17. Perfect recording
Music: Enlighten Me
Another one with no noticeable problems to report.
18. Perfect recording
Music: The Ecstasy of Being
Some people will conclude that the music is too quiet in this recording, but it's not. It's certainly quieter than most of the other recordings but it is within the range of acceptable balance. The purpose of this recording is to demonstrate just how broad this range is. Perhaps you might even prefer the music to be this quiet? This really is a matter of taste. If you were listening closely, you might have also noticed some "mouth clicks" in this recording (and in many of the other recordings in this tutorial). These are tiny clicking sounds that often occur when one's lips and gums are moving. They are certainly not bad enough to spoil this recording, so we can pass it with flying colours.
19. Aeroplane invasion!
Music: The Temple Gardens
The distant drone of an aeroplane passing by can be heard during a good portion of this recording. The background music may be unfamiliar to you so perhaps you thought that this distant droning sound might have been a part of the music. I can assure you that it is not. Whether you identified this sound or not, I'm sure that if you had reviewed this voice recording without the background music, you would have heard the offending sound. It really sticks out once you know it's there.
Why did I let the music play on for so long by itself? Why not! It's just so relaxing I couldn't help myself.
20. Muffled sounding voice
Music: A Soothing Caress
The sound of my voice is very muffled and lacking in clarity. In other words, much of the treble is missing. This might have been caused by a poor quality microphone, or by failure to remove one's motorcycle helmet prior to recording.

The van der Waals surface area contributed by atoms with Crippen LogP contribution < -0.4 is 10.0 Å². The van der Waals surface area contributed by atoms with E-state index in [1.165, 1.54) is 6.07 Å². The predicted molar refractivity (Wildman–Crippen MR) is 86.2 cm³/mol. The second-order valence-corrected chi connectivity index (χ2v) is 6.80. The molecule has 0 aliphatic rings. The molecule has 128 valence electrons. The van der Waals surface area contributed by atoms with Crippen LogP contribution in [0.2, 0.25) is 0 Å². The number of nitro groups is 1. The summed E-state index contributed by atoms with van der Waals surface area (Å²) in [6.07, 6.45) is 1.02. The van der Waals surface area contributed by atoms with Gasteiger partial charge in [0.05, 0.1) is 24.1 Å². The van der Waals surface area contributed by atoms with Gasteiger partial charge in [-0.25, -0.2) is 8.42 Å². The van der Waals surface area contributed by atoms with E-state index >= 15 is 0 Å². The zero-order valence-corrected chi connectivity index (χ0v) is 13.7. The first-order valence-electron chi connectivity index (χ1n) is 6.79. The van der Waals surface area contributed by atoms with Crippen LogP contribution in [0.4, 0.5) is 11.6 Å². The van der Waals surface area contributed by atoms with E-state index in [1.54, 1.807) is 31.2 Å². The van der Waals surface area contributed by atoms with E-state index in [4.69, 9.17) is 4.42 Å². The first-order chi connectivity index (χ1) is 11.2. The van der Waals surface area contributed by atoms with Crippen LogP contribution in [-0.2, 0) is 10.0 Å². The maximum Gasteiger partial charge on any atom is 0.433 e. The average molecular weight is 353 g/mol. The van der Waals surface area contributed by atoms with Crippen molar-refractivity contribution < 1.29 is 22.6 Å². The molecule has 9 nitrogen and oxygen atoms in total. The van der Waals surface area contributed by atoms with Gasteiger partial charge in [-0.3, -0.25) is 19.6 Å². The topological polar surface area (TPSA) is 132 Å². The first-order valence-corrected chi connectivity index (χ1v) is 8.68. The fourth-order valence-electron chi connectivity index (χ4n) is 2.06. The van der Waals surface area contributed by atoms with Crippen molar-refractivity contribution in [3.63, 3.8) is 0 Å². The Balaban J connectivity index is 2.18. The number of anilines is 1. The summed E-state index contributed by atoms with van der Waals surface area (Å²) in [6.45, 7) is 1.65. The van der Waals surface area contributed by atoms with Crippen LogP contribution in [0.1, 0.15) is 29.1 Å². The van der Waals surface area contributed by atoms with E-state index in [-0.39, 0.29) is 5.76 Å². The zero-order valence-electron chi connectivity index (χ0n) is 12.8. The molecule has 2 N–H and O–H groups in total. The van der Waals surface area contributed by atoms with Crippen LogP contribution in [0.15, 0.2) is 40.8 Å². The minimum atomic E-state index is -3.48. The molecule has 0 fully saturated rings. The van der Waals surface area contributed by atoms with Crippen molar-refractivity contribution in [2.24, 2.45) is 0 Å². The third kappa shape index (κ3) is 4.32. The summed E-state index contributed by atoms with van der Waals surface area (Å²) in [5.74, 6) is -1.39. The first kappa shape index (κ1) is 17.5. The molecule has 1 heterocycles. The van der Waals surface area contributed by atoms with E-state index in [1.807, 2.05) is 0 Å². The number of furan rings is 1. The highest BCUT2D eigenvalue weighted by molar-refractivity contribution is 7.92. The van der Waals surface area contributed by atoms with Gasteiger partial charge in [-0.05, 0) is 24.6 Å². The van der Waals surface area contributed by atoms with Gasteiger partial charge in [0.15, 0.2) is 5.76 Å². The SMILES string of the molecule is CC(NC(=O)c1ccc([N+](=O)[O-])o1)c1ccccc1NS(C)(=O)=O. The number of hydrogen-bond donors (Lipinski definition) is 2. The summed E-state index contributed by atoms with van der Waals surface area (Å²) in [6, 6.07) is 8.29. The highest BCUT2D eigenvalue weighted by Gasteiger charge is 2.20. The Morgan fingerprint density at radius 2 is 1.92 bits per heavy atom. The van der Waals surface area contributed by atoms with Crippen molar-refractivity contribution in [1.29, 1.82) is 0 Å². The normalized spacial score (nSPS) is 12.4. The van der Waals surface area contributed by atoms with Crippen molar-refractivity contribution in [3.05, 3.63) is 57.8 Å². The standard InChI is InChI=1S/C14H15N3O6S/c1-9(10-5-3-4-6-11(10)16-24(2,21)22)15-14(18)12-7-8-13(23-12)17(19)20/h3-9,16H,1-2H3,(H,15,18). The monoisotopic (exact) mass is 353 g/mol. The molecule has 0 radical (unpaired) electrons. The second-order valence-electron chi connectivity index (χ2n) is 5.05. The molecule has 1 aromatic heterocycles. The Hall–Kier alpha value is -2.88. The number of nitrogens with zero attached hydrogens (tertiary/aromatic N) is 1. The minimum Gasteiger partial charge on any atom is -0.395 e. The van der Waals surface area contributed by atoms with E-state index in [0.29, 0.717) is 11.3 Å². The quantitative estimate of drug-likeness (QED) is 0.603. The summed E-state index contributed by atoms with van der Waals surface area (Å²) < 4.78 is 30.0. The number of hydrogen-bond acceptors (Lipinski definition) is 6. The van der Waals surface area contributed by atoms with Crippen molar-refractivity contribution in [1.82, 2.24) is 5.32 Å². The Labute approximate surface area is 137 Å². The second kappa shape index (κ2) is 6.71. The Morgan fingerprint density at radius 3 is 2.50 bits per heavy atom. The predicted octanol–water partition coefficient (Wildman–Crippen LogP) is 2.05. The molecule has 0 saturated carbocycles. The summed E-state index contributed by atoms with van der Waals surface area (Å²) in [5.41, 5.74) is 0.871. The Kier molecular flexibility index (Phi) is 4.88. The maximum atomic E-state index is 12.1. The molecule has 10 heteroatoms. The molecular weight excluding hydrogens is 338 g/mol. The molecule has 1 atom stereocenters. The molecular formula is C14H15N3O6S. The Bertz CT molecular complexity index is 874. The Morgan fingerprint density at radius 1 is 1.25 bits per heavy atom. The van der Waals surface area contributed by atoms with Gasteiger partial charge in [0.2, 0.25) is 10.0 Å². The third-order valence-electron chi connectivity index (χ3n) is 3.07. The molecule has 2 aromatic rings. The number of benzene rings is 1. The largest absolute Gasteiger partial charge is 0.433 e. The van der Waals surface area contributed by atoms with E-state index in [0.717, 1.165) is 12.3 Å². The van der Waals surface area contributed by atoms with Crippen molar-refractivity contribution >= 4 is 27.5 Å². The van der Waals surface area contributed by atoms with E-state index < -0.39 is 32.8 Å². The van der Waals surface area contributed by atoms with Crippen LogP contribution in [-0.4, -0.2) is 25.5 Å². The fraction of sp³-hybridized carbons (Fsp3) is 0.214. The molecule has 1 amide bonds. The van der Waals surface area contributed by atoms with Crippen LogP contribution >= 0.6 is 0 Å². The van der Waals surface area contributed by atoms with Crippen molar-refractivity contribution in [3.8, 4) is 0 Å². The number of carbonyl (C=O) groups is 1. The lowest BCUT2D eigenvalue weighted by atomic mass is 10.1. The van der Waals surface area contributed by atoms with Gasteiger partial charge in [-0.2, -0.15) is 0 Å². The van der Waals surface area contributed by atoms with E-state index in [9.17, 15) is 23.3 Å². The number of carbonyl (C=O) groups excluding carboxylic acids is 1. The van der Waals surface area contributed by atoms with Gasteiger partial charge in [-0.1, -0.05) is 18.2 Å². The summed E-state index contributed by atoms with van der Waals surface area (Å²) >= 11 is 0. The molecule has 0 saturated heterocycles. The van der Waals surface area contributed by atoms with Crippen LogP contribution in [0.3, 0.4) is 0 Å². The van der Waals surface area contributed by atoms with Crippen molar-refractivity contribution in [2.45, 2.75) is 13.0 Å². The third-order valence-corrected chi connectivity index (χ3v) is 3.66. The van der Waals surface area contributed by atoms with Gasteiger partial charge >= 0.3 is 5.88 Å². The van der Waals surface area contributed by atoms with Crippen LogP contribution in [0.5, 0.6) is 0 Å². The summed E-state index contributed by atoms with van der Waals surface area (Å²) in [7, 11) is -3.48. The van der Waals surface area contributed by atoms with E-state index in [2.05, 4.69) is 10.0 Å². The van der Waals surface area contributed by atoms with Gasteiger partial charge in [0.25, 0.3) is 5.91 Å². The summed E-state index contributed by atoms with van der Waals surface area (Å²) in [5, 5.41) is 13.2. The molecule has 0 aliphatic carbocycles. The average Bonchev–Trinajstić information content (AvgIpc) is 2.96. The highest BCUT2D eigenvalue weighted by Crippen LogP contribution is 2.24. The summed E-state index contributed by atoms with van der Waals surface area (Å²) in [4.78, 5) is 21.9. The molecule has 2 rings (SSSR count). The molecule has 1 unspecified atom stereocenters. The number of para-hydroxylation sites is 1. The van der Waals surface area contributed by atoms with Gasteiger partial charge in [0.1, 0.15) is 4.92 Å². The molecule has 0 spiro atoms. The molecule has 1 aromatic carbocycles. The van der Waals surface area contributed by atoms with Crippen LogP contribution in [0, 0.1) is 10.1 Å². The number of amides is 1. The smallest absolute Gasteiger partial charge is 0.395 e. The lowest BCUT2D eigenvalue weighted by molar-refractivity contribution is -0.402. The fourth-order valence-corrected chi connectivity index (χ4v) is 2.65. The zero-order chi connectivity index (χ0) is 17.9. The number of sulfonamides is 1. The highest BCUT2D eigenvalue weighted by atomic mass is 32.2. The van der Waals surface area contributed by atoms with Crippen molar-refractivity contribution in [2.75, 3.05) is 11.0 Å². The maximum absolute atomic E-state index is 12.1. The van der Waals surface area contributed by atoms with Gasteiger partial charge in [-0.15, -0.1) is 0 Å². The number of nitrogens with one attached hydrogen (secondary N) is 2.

Rate your score
16 - 20 correct answers
Wow! What an exceptional result. Your listening skills and listening equipment are clearly up to the task of creating professional quality recordings.
12 - 15 correct answers
A very good effort indeed. Most people make a good number of mistakes during their first attempt, so you can feel very happy with this result. I suggest that you repeat the entire tutorial and, without looking back at the answers, see if you can improve your score. I bet you can.
8 - 11 correct answers
You've obviously done well with some of your answers, but missed the mark with others. This is a good result but there is room for improvement. You'll get that improvement by repeating the tutorial again. Try to get at least 13 answers right and you 'll feel a lot more confident about creating high quality recordings. Be sure to read the tips below before trying again.
7 or fewer correct answers
It's possible that either your listening skills need more work or that your listening equipment (headphones and/or speakers) are not good enough for you to hear the problems. Try re-listening to the entire tutorial while reading the solutions at the same time so that you can tune in to the various problems. If you still can't improve your score then I suggest that you either (a) upgrade your listening equipment, or (b) get your recordings done at a professional studio. Please also read the tips below before trying again. What is your score the second time around? What about the third? I bet you see dramatic improvement very quickly!
Tips to improve your score the second time around
Tip 1. Many people find that they can hear problems more clearly if they listen using headphones rather than open speakers.
Tip 2. Don't be afraid to turn up the volume while you are reviewing the recordings. Obviously you would normally listen to a meditation or hypnosis recording at a quiet volume, but for the purpose of critical review, a louder volume will really help you.